For a Not for Profit, a formal risk management process is very often a pre-requisite of government funding and may also be a requirement of the Board of Directors. In the busy Not for Profit world where time is scarce, all too often, risk registers are pulled together by a CEO or a Senior Manager in a hurry by gut feel.
The purely ‘Gut feel’ approach is riddled with issues. It can turn risk management into the opinion of one person and owned by no one else. The annals of risk management are littered with tales of organisations with risk registers and no one in the organisation including the senior management knowing what was in them. A 2013 survey of 290 Australian Not-for-Profit organisations identified that close to half the respondents were not aware of their risk management plans or did not have plans at all.
The Collins English Dictionary defines Gut feeling as an instinctive feeling, as opposed to an opinion based on fact. While Gut feel has its uses in quick decision making, it can tend to have results that are inconsistent because they are based on feelings not fact.
Another issue with this approach is that many risks eventuate and are identified by the troops at the coalface not just in the Boardrooms upstairs. Gut feel could result in a one-dimensional, top down view of risk that is only one part of the puzzle. Risk needs to be a whole of enterprise affair. The troops must have input in your organisation’s risk register.
These issues of enterprise wide ownership, risk management based on fact and input in the risk management process are not insurmountable. If you have been tasked with putting a Risk Management Plan in place or reviewing your current approach to risk management, give some thought to these 5 tenets that we have found pivotal to implementing a successful risk management strategy.
Keep it Simple
One of the ways to ensure enterprise wide ownership and input to the risk management process is to keep the process simple. While this sounds like a no-brainer, there are so many risk management approaches and methodologies that it is quite easy to get lost in the theory. If it doesn’t make sense to you there is a high likelihood it wont make sense to others either. Whether you are new to risk management or are an experienced practitioner, remember that your audience may not have your risk management experience, keep the process simple and keep your eye on the benefits, not just the science behind it.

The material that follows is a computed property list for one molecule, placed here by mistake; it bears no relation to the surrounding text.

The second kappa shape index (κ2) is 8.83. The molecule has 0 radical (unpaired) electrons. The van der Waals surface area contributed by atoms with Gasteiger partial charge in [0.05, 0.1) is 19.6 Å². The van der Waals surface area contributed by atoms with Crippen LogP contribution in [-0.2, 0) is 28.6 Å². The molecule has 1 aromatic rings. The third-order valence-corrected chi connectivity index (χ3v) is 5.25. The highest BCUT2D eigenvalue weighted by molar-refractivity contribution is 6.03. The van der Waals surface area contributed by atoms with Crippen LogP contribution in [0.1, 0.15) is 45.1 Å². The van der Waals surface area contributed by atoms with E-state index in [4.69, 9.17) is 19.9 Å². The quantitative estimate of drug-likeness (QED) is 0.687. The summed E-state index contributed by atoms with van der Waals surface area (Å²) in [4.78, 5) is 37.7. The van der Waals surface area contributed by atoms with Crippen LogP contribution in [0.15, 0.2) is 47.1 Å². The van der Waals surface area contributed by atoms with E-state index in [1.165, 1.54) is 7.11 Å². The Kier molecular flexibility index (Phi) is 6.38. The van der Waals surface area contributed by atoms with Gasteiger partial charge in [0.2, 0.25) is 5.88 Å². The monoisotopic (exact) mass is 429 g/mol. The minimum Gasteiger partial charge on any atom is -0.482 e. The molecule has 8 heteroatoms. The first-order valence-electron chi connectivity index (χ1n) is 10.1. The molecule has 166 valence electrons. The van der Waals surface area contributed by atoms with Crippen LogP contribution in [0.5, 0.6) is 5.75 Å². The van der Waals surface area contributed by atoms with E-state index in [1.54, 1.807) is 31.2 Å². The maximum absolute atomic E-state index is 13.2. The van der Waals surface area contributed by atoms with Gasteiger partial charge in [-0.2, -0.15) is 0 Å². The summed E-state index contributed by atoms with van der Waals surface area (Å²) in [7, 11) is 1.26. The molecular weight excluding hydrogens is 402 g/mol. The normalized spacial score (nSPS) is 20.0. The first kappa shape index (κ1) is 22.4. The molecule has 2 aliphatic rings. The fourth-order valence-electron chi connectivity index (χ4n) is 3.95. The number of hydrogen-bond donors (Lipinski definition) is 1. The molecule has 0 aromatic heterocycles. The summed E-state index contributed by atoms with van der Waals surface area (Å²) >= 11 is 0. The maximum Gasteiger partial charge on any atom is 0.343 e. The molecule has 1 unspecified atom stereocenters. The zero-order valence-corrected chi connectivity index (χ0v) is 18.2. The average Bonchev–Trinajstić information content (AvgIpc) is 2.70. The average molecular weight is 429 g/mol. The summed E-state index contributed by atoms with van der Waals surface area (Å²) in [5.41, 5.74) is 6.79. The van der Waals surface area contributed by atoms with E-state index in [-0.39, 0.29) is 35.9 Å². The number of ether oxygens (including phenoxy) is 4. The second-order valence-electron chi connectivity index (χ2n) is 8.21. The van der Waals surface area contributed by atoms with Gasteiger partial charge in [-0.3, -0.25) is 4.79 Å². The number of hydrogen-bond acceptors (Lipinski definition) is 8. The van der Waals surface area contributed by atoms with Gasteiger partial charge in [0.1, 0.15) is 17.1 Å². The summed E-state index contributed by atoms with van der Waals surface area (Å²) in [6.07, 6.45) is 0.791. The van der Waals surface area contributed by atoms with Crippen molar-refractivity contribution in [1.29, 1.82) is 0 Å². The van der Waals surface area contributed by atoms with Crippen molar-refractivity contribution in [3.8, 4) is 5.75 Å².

Any significant organisational initiative needs sponsorship from the top. Risk management is no different; it needs the commitment of the CEO, Board and Senior Management.
Gut feel and experience do have a valuable role in helping us identify and deal with the challenges of the future. The trick is to test your instinct against certain benchmarks or truths. In the case of risk management, the benchmark for gut feel is a documented risk management framework that is approved by the Board. The risk management framework consistently aligns gut feel with a dose of reality and the Board’s appetite for risk.
Your risks need to be aligned to your strategy, as risk is the effect of uncertainty on strategic objectives. Risk identification and assessment start in your Strategic Planning process, threats identified in strategic planning should manifest as strategic risks in your risk register.
Stories work both to identify risks that the organisation faces as well as an effective training tool.
It is important for the Risk Manager to listen to the front lines, the risks the organisation faces are often within the stories they tell. For e.g. You may hear a coffee break anecdote about the absence of any quality incident reporting, when one of your primary funding bodies requires the reporting of all incidents rated High to them. This might expose a potentially serious contract compliance risk that can be managed and mitigated early before it becomes a serious issue.
Stories are also a great way to train staff in risk management; they engage staff and make risk management real to them.
In summary, for risk management to really add value to a business the tone should be set at the top and then it needs the involvement of staff from across the enterprise. Good risk management also needs a simple yet robust framework to benchmark gut feel and ensure that risks are measured using a consistent yardstick.